This appears in the Monday, July 28, 2014 edition of the Business Mirror.
Star of the East: Stephon Marbury has found peace in China
by rick olivares
F. Scott Fitzgerald never had Stephon Marbury in mind when he penned the line (in The Last Tycoon), “There are no second acts in American lives.”
If life is a play, as the Bard once postulated, then the second act or the climax before the denouement -- to properly interpret Fitzgerald -- isn’t there as one merely plods along a life of constant highs and lows before living out their finals days.
Marbury clearly knows that he is in his second act. How else can one call it after a tumultuous NBA career where he alternated between on the cusp of greatness and the depths of a New York misadventure? And if he had his way there’s a third with the fourth much like the quarters in the game that has come to define him.
To say that his post-NBA career was a humbling experience for him is half-right. Maybe it’s better to say, he’s found some peace from his hellion days. “I’m no Dalai Lama,” he is quick to protest. “I’m not publishing any books about wisdom and the Meaning of Life stuff. But I am happy where I am now and trying to be positive about a lot of things.”
In Beijing, China of all places, Marbury is the star that shines bright. He’s won two titles for long-time underachiever Beijing Ducks. He had a statue of himself unveiled outside the MasterCard Center soon after he led the team to its first China Basketball Association championship. Not long ago, along with fellow American Randolph Morris, they teamed up to lead the Ducks to their second title in three years.
There’s a second statue of him to be unveiled soon and while Marbury feels a little uncomfortable with it, he remains grateful.
“That’s the word, grateful,” he pronounced. “You have to be. Every single day of your life.”
It used to be the east is where Americans who couldn’t play in the NBA went to live out their basketball dream. By the turn of the new millennium, the east and Europe was where Americans went to in order to earn that big payday as they played out their twilight years.
Marbury went to China not knowing what to expect but he now knows it has changed his life forever.
In his first game on Chinese soil for Shanxi Zhongyu against the Dongguan Leopards, Marbury who didn’t have his legs as he was suffering from jet lag managed to compile 15 points, four rebounds, eight assists, and four steals. With five seconds left he fouled Dongguan’s forward-center Cedric Simmons who hit one free throw to give the Leopards a 102-101 lead. In Shanxi’s final possession, Marbury drove right then passed to a teammate who was atop the arc, the shot hit the front of the rim and Shanxi lost.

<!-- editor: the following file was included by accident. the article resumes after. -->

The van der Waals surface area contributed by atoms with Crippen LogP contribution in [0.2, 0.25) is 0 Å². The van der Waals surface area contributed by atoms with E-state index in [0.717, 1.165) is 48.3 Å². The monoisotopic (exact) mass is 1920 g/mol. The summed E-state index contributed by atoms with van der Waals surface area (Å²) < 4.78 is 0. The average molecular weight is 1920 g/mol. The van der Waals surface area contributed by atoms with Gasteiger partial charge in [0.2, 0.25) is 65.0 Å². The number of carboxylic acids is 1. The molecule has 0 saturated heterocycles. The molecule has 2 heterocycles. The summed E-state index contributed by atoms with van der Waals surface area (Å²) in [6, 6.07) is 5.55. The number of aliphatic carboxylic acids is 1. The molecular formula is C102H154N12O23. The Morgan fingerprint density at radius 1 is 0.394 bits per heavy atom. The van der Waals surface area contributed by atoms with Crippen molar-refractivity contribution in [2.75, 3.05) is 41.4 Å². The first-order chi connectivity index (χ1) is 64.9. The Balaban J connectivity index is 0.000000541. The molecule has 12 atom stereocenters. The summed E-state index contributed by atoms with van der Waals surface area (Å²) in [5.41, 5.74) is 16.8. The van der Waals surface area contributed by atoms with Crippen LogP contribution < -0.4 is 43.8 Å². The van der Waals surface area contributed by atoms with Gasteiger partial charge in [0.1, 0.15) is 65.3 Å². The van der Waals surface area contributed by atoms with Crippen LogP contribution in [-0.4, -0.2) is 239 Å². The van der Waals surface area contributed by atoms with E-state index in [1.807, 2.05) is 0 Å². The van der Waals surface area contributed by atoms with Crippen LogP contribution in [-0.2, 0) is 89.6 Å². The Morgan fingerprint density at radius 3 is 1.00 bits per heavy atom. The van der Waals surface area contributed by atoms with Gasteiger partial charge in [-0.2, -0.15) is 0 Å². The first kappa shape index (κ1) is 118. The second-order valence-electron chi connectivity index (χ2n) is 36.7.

“That first game was my hardest professional game,” recounted Marbury. “I hadn’t played in about a year. It was challenging not to be able to do what I used to do. Furthermore, in those days, I my head was filled with all sorts of things,” recalled Stephon. “I was upset, I was trying to deal with the past, the death of my father left a void in me, I wasn’t in playing shape at all, and I was thinking, ‘What am doing here?’”
“There were times when I cried in the privacy of my room. And my teams weren’t winning too and I moved around there from one team to another and now I’m thinking, ‘is this going to be like the NBA - - moving from one team to another?’”
From Shanxi, he moved to the Foshan Dralions. While Starbury had made the CBA All-Star team, Foshan didn’t advance to the playoffs. After that frustrating season, he switched teams once again… this time to the even lowlier Beijing Ducks.
When he joined the Ducks, they had climbed from 15th spot to eighth. In Starbury’s first season with them, they won their first ever CBA championship. Beijing fell in the semifinals the following campaign before winning it all again this past season.
After the Ducks were declared champions, Marbury allowed his emotions to get the better of him as he wept unabashedly in the locker room. “Winning a championship is beyond emotion,” he described of that moment. “People try to rip apart the achievement by saying, ‘Oh, but that’s not the NBA; it’s in China.’ Well, I’ve got news for them, a NBA title means more to a American city than the entire country so it’s the same out here. This means a lot to the people of Beijing and this is the most populous country in the world.”
“If its such an easy thing to accomplish then why don’t others get it done? I didn’t win it when I was with Shanxi or Foshan. Winning a championship is hard and it is beyond emotion especially when you get older.”
Marbury figures if he can continue to take better care of himself, he’ll have another couple of good years before his legs say it’s time to call it a day.
“Man…. I am way more at peace. I am not bothered by what people don’t understand. China gave me an opportunity to revitalize who I was as a human being and learn another culture. You become a little more worldly-wise. As a young man trying to conquer the NBA you have a different attitude and take a different approach. I made mistakes. Quite a few, man. I think I definitely bridged who I am and how I am and where I came from with the Chinese people. When I think how things went during my NBA career, I could have been a punk headed to the road to nowhere. Now is just beyond believability.”
Halftime is about done.
Third quarter, Steph.
Additional reading: Marbury for A Cause. Stephon Marbury's charity to help victims of Biliary Artesia in the Philippines.
|At the Starwood Cafe with Wes Minto and Stephon Marbury|